From left, Senate Democrats Jack Reed, Mark Begich, Ben Cardin, Sherrod Brown, Charles Schumer, Frank Lautenberg and Al Franken hold a news conference Saturday at the Capitol. Photo by Bill Clark/Roll Call.
Almost as soon as President George W. Bush signed them into law, his tax cuts aimed at the wealthiest Americans became a favorite Democratic target.
Every Democratic presidential contender in the 2003-2004 battle for the nomination planned to pay for their policy priorities, in part, by rolling back the Bush-era tax cuts for the wealthy. That same revenue stream was also tapped by Barack Obama, Hillary Clinton, Joe Biden and the other Democrats running in 2007-2008 for their spending plans for health care and energy policies.
So for two presidential campaign cycles, the Democratic Party told the country what it wanted to accomplish and that it could pay for it all by scrapping the Bush-era tax cuts for the wealthy.
So much for that.
A deal on tax cuts appears to be nearly done after Senate Democrats proved on Saturday that they didn’t have the votes to pass an extension of the cuts only up to annual income totaling $250,000 for families and $200,000 for individuals.
President Obama is attempting to hang on to his disappointed Democratic base by insisting on an extension of unemployment insurance and middle class tax cuts (from the 2009 stimulus bill) in an inevitable agreement that temporarily extends the Bush-era tax cuts.
The New York Times leads with “frustrated” Democrats left in the wake of the deal.
“White House officials and Congressional Republicans said Sunday they were closing in on a deal to temporarily continue the Bush-era tax cuts at all income levels, while bitterly frustrated Democratic Congressional leaders began exploring whether they would have the votes for such a package.”
“Extension deal taxes Dems’ patience,” reads POLITICO’s headline.
Watch the votes in both chambers carefully to see if more Republicans end up supporting the deal than President Obama’s fellow Democrats.
STOP AND START
As the debate over tax cuts slogs on, the rest of the lame-duck agenda, including consideration of the New START arms control treaty, remains stuck in neutral.
The Republican point-man on New START, Arizona Sen. Jon Kyl, said Sunday that the treaty would not be ratified before Congress adjourns for the year because Democrats have too many other priorities they wish to address.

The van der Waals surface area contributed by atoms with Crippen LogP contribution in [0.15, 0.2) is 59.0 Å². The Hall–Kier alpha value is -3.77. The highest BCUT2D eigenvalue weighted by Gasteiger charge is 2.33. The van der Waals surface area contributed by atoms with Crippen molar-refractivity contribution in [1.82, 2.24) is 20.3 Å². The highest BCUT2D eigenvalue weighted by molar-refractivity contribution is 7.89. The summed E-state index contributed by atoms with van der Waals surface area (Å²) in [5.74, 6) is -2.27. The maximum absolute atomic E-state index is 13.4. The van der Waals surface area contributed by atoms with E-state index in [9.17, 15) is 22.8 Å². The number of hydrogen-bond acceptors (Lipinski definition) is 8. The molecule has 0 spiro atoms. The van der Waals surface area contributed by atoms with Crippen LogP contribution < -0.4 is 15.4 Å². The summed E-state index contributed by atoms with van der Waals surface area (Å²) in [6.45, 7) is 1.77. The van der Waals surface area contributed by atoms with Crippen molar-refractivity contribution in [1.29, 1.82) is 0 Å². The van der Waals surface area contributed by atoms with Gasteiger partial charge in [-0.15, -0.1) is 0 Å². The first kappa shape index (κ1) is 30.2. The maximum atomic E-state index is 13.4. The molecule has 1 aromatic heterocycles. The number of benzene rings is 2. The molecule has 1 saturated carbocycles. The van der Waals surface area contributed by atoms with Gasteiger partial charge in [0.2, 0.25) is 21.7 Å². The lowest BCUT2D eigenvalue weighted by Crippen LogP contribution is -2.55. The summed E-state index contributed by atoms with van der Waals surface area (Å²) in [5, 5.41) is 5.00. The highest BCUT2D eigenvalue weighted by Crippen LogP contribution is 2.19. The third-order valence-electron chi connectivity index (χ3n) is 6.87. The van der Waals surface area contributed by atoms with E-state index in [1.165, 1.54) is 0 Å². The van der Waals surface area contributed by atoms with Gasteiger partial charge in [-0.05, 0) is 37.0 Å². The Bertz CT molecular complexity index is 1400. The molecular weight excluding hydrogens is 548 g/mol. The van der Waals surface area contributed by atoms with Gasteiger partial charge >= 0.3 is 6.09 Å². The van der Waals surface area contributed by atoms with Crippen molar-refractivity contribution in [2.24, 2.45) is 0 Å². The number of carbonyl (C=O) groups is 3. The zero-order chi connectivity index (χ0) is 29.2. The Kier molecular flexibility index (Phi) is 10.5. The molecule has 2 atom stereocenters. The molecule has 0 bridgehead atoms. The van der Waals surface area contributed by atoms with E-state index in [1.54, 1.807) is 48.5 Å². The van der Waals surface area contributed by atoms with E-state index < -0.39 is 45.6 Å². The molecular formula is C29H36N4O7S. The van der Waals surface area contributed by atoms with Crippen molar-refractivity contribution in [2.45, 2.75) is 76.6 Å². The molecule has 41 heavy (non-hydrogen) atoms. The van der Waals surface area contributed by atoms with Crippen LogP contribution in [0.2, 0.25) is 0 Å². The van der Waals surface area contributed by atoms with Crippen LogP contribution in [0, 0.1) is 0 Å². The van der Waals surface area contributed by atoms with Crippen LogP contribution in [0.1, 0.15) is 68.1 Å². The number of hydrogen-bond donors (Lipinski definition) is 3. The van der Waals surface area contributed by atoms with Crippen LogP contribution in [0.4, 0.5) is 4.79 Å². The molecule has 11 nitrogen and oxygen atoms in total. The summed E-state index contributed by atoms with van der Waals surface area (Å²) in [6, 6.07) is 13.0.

“There is not time to do it in the lame duck,” Kyl told CBS News.
But it seems not everyone in the Republican Party agrees. Indiana’s Richard Lugar, the top Republican on the Senate Foreign Relations Committee, told CNN Sunday that he believed there was “strong bipartisan support” for a lame-duck vote on the treaty.
Senate Democrats also predicted the Senate would reach a deal on New START by the end of the year. Appearing Sunday on CBS, Majority Whip Dick Durbin accused Kyl of making the task more difficult by shifting his position on how much time was needed to debate the treaty.
“Whatever it takes, we’re going to get this done,” Durbin said.
Two-thirds of Senators would need to vote in favor of the treaty for it to be ratified. President Obama has said approval of the measure is one of his top priorities for the lame-duck session of Congress.
John F. Kennedy is still the highest-rated modern president and Richard Nixon is still the lowest. But there has been some movement elsewhere in the ranks according to a new Gallup poll released Monday.
Kennedy’s retrospective approval rating stands at 85 percent, one point higher than in 2006, the last time the survey was taken. Ronald Reagan comes in second with an approval rating of 74 percent, up three points from four years ago.
The former president losing the most ground was Jimmy Carter, who fell from third to sixth after losing 9 points in his approval ratings, going from 61 in 2006 to 52 this year.
Perceptions of Bill Clinton and George H.W. Bush, meanwhile, continue to improve. Clinton and Bush both saw their numbers climb by eight points since 2006. Clinton now ranks third with an approval rating of 69 percent. Bush is fourth at 64 percent.
In his first appearance in the poll since leaving office, George W. Bush posted an approval rating of 47 percent, placing him eighth. Only Nixon, at 29 percent, has a lower rating.
If there’s a silver lining for Bush, it’s that his retrospective approval rating is 13 points higher than his final approval rating while in office.
Bush’s retrospective approval rating also doesn’t appear to be hurting his book sales, as his “Decision Points” memoir remains atop the New York Times Best Seller list.
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